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Jamie Oliver: Oliver's Twist
When compared to some of the competition, Oliver has something that sets him apart from most of his competition. Perhaps it is his attitude or the British charm, but his show is an entertaining, if not entirely truthful, creation to watch.
The show presented here is the third variation on his show (the first was The Naked Chef, followed by Pukka Tukka), of which all involve him cooking for friends / acquaintances in his home or personal surroundings.
Each show represents a refinement of his method and presentation with the latest being quite entertaining. Part of his charm is his pure British-ness, which he makes no apologies for. Each show is sure to have a few phrases (Pukka Tukka, Fry Up) that are sure to get you thinking, trying to figure out what they mean.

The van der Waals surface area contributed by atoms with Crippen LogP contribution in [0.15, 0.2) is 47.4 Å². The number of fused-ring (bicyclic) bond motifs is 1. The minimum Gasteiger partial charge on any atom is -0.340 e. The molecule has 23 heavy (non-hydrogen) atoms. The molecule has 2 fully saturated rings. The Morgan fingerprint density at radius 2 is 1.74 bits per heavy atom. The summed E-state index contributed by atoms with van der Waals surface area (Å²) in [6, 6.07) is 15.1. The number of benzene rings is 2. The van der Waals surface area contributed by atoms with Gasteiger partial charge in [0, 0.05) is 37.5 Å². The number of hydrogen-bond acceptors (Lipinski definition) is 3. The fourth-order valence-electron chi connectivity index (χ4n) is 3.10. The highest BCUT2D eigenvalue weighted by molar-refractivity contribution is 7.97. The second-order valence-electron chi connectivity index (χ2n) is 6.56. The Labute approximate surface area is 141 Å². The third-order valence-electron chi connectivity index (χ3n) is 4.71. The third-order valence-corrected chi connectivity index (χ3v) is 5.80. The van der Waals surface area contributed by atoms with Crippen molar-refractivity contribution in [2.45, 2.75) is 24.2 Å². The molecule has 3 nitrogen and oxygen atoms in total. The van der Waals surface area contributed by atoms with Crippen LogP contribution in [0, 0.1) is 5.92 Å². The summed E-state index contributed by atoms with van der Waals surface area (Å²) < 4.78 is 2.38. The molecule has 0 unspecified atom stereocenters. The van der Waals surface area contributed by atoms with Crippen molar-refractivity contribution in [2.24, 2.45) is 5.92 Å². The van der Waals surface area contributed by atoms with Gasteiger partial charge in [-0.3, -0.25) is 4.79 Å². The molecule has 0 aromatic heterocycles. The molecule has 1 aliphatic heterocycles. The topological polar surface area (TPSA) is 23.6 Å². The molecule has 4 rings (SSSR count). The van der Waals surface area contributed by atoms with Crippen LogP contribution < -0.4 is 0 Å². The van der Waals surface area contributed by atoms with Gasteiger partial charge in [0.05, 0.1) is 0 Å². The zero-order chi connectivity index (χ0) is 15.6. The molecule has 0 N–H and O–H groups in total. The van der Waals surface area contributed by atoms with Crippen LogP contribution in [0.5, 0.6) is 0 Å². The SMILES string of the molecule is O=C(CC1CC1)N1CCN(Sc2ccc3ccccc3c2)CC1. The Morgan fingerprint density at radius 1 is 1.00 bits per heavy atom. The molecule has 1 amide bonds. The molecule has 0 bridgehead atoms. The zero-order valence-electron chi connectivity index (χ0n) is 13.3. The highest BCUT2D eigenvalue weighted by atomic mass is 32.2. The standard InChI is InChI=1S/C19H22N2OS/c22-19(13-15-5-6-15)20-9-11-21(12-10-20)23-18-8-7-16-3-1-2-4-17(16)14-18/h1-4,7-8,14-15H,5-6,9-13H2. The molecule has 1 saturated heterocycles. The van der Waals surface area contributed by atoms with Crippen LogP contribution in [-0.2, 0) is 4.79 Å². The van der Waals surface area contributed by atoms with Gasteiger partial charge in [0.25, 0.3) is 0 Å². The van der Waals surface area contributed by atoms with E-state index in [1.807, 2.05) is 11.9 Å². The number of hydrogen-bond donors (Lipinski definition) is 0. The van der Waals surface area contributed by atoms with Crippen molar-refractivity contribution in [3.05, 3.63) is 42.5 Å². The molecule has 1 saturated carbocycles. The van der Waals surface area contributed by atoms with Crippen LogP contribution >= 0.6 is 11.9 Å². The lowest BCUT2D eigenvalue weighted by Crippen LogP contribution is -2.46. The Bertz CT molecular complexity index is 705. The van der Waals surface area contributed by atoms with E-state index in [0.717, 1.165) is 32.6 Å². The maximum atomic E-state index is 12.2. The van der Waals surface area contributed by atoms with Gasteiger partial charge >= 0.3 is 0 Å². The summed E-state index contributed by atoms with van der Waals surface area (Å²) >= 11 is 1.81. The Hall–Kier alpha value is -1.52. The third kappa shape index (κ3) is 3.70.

As I said above, each show starts with a premise that eventually move to him cooking for his friends or others for a special occasion or event. He's often shown shopping for the ingredients, which is nice. It explains what he is looking for and why, which allows any home chef to make an attempt to get the right thing or an accurate substitution.
There are seven 22-minute episodes on this disc, with descriptions to follow:
World Cup Breakfast: Jamie and his "boys" have returned from a night out clubbing and he's going to cook breakfast (a Fry Up) for them. He starts them off with a fresh bloody mary and homemade yogurt. He then moves on to blood sausage, sausage, bacon, tomatoes, mushrooms and eggs. With breakfast like this, it's easy to see why the "mates" always end up at Jamie's house.